From a bland tract house on the outskirts of Los Angeles, Simon Geist (with occasional help from his platonic girlfriend Darla) wages war against all of modern American popular culture. ... See full summary »
A mysterious mirror is found hidden in a church orphanage, yet few realize its legacy of evil. When an innocent teen discovers that she is being stalked by her evil stepsister, the mirror's... See full summary »
Sam (Jerry Stiller) and Molly (Anne Meara) are a classic bickering old couple, and their marriage has been 40 years of sparring. Yet, when Sam refuses to move the carp he's keeping in their... See full summary »
An L.A. artist with everything seemingly going for him suddenly finds a change in his life when an art curator cancels his upcoming one-man show. His model girlfriend immediately leaves him... See full summary »
A young man discovers a mysterious mirror and begins to have disturbing visions of forbidden passion and brutal murder. But when he also finds a beautiful woman back from the dead and a ... See full summary »
Hardened criminal Lester is in prison for armed robbery and murder. When his request for parole is refused, he escapes and hatches a plan for revenge and make him rich. He leads two gang ... See full summary »
Twenty one year old Donny O'Brien, a recent college graduate, dreams of moving to Los Angeles to pursue a songwriting career. Only one thing stands in his way: an inability to confront the ... See full summary »
In the final few days of Pop's Paradise - a hamburger joint that's been a second home to Westwood High's senior class - and a group of friends must face the biggest decisions of their lives. There's Stick, a surfer headed for Vietnam, Pirate, who wants to discover America along Route 66, and Michael, whose political activism may destroy his Harvard-bound future. Little do any of them realize that their final carefree days will also mark the end of their - and all of America's - innocence. Written by
Filmed in 1990, but wasn't released until four years later due to Orion Pictures' bankruptcy. See more »
When Tracey and Finnigan are in the car and "Will You Still Love Me" is playing, at one point he turns off the radio to talk to Tracey. When he turns the radio back on, the song continues from where he turned it off like it was a tape instead of a live broadcast. See more »
Saturday Night @ the movies w/"There Goes My Baby"
So,much like Steve-O who just posted his review today,I just last night (3/31)@ 11pm watched this film. Unlike Steve,I like it quite a bit more.
Although I will agree that,yes,we've gone down this memory lane before at the movies and truthfully I'd never even heard of it. It was pretty entertaining but this particular plot was done on a stronger level in the TV movie "The 60's" a few years back and as mentioned "American Graffitti". Still,I think it could be a good introductory film for young people to watch as a way to teach them about this era.
A great plot idea to set it around the closing of the favorite high-school hang out,complete with one of those fun but at times annoying DJ's (The Beard),who used to talk in rhyme! Places like "Pops" stand as a symbol of the innocence of the previous era that was soon to be lost.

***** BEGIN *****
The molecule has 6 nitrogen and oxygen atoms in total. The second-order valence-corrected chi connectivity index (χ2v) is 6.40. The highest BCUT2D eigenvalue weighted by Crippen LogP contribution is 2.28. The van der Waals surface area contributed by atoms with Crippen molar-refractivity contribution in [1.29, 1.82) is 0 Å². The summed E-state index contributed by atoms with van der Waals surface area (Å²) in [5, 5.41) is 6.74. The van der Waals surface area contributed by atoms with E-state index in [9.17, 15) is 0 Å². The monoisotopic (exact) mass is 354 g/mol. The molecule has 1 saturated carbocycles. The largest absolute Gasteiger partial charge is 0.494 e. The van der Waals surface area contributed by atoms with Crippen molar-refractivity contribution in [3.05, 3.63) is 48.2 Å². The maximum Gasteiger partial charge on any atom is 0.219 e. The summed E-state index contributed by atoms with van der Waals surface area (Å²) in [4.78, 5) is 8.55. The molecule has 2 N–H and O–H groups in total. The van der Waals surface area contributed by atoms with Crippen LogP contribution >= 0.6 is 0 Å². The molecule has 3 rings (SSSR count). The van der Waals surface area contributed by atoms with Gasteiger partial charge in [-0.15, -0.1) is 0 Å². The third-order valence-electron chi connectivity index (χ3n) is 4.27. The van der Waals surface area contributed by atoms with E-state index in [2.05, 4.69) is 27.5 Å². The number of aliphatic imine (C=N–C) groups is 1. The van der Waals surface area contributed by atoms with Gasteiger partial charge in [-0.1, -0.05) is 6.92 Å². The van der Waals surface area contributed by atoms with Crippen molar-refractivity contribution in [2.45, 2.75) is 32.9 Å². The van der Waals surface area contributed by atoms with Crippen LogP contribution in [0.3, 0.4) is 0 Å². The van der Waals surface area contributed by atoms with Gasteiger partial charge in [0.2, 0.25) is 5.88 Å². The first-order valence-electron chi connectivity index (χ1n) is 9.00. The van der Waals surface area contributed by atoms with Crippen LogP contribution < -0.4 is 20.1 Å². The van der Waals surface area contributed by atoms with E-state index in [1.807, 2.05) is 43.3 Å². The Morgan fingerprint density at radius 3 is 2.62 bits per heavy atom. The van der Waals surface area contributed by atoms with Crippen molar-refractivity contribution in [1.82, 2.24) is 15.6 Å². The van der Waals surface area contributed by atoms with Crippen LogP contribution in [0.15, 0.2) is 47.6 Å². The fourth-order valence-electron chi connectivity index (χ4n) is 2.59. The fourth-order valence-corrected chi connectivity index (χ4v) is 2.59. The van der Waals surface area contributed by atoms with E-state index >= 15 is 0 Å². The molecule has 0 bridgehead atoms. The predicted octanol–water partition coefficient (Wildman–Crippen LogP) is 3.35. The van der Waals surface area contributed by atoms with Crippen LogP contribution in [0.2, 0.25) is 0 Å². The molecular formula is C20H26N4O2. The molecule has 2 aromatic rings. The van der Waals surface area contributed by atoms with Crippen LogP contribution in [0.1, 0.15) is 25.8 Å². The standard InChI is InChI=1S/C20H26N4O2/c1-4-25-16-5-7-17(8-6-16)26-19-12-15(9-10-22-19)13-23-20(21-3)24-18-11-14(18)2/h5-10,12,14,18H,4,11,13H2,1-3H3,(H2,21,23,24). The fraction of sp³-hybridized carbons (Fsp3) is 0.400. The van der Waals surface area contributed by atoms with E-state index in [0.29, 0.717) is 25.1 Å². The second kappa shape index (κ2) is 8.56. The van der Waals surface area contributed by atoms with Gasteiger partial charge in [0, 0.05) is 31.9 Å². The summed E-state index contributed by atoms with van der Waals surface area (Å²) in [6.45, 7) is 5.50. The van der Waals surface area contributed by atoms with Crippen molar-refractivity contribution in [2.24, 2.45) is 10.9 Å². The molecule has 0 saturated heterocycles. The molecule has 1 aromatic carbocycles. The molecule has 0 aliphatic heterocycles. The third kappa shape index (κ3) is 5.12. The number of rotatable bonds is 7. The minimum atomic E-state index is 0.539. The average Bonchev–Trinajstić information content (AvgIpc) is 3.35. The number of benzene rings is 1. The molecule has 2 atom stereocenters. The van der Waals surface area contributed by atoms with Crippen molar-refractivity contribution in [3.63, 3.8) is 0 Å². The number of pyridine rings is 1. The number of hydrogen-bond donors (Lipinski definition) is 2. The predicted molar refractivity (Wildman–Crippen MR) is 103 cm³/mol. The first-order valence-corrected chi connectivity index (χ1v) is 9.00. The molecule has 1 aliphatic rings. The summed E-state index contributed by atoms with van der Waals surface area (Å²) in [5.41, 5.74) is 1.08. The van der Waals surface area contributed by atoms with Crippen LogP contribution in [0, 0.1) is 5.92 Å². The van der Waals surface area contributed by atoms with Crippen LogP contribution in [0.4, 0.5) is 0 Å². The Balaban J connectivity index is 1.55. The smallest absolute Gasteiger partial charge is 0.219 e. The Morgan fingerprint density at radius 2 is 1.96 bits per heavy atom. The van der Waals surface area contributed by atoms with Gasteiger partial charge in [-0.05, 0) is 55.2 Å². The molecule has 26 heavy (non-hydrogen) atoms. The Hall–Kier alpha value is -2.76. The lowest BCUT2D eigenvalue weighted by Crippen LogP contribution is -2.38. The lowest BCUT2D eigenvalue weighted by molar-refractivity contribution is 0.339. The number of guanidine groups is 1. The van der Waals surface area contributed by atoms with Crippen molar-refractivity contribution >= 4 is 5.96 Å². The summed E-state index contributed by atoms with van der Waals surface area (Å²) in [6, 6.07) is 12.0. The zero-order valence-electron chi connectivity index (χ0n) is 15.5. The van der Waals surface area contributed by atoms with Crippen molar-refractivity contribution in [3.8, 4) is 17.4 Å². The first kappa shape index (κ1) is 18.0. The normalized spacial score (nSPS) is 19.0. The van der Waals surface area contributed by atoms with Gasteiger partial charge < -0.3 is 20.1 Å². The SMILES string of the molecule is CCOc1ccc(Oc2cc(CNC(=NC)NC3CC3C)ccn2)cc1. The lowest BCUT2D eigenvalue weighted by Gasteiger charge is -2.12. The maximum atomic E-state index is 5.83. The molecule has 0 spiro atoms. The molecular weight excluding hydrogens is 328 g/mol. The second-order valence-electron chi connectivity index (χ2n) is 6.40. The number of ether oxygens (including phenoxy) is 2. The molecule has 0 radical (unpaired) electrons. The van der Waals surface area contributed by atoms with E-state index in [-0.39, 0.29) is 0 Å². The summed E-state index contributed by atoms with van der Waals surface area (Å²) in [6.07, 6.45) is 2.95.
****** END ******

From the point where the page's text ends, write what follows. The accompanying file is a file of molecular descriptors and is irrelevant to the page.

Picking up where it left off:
Now,Rick Schroder is a good actor,not great like say Johnny Depp or (I can finally say without laughing)Leonardo DeCaprio. He's almost first billed but doesn't do as much as I though he would. His emotional breakdown at "Pops" was done quite well along with the scene with his character's father.
Pirate is he school's delinquent who is always at odds with Principal Maran (they call him moron of course). The actor who plays the principal is okay but should have played it a bit stronger. Pirate,for being a delinquent,sure is a quiet one...at least until later.
The early days of Vietnam protest and the Watts riots are recreated very well also but are not as graphic,as done in other films. I found it a bit odd to put "Turn-Turn-Turn" by The Byrds over the riot scenes. Could they not find an appropriate song by an African-American act?? I could say the song might be lyrically relevant but musically,it's too light for such scenes.
In the middle of this a young man named Morrisey burns his draft card and is,roughed up by the police and then later hangs himself. The scene that comes later of Pirate and crew (no joke intended)burning the statue in front of their school,is truly the strongest scene in the whole film. I would say the Watts riots as first,but again,The Byrds song kind of waters that scene down.
The young ladies in this movie are good at portraying the females of the time,who are the last generation to grow up with "finish school,find a man,get married & have kids". The actresses do an admirable job and the emotions from them really felt genuine to me.
The music is great of course because,hey,these are classics. Although some have been used countless times before in movies.
Overall it's not a bad little film but I do once again agree,it could have been so much more for a movie depicting the beginnings,of the most turbulent of times,in our country's history. By the way,this movie was filmed & then shelved in 1990.
8 stars because...again..a stronger sense of the mood of times,as they were,would have made it a 10 star. (END)
8 of 9 people found this review helpful.
Was this review helpful to you?